In 1665, a British Warship Mysteriously Blew Up—And Soon We Might Know Why | Smart News | Smithsonian
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The London as it looked before it blew up (Cotswold Archaeology)

In 1665, a British Warship Mysteriously Blew Up—And Soon We Might Know Why

349 years ago, the warship The London exploded in the Thames Estuary. Now archaeologists are trying to figure out why

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In 1665, the London—a rather impressive British warship most famous for its part in bringing Charles II back to England—blew up in the Thames Estuary. The explosion killed more than three hundred people, including both sailors and a strangely large number of women, the wives (or love interests) of the men on board. 

The mysterious explosion was big news at the time, and though public opinion laid the blame for the explosion on sailors refilling cartridges with gunpowder, for centuries, the London's wreck has remained one of the more mysterious shipwrecks in the United Kingdom. But now, nine years after the ship was rediscovered in 2005, archaeologists are bringing up numerous artifacts that point to different causes for the disaster, as the Guardian reports

Working mainly by touch and the faint glimmer of their head torches, the divers are helping map the wreck and bring up finds every day: the most recent haul includes a pistol and musket shot, part of a weighing scales and spoons. The clay pipe and the tallow candles they also found "look very much like a smoking gun", archaeologist Steve Webster observed.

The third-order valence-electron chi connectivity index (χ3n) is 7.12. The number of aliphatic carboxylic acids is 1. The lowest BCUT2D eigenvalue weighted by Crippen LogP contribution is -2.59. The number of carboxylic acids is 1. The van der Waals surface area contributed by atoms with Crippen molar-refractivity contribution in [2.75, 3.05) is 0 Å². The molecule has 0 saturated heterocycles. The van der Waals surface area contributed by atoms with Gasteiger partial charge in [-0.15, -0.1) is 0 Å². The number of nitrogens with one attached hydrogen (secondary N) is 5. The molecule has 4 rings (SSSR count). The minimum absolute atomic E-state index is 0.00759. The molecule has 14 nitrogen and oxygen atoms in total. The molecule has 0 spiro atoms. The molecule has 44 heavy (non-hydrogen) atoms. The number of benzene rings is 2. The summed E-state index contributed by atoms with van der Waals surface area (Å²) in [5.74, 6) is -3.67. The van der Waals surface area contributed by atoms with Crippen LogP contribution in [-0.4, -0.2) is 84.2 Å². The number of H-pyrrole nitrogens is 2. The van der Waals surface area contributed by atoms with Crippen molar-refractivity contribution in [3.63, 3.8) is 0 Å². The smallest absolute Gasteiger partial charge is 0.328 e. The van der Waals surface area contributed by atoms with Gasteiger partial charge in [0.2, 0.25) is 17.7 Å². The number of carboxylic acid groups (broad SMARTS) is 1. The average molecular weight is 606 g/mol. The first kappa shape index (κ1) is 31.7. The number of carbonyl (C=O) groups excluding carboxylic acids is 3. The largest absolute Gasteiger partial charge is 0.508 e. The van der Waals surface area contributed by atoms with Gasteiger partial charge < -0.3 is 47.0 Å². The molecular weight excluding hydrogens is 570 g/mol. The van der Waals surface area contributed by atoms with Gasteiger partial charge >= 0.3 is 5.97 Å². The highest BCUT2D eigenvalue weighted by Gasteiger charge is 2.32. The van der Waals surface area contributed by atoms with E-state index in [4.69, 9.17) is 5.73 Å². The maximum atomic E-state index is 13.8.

It's not enough to say for sure what caused the accident, but both the pipe and candles could have been sources of flames that set off a larger explosion. And artifacts like these could provide enough clues to the London's fate for archaeologists to finally understand what actually happened—if they work fast. 

As soon as it was discovered, the wreck was placed on English Heritage’s Heritage at Risk register. Though the wreckage is very well preserved, the site is classed as highly vulnerable—it's under constant threat from looters, the nearby shipping lane and the pull of the tides, which expose and re-cover the wreckage under sediments. 

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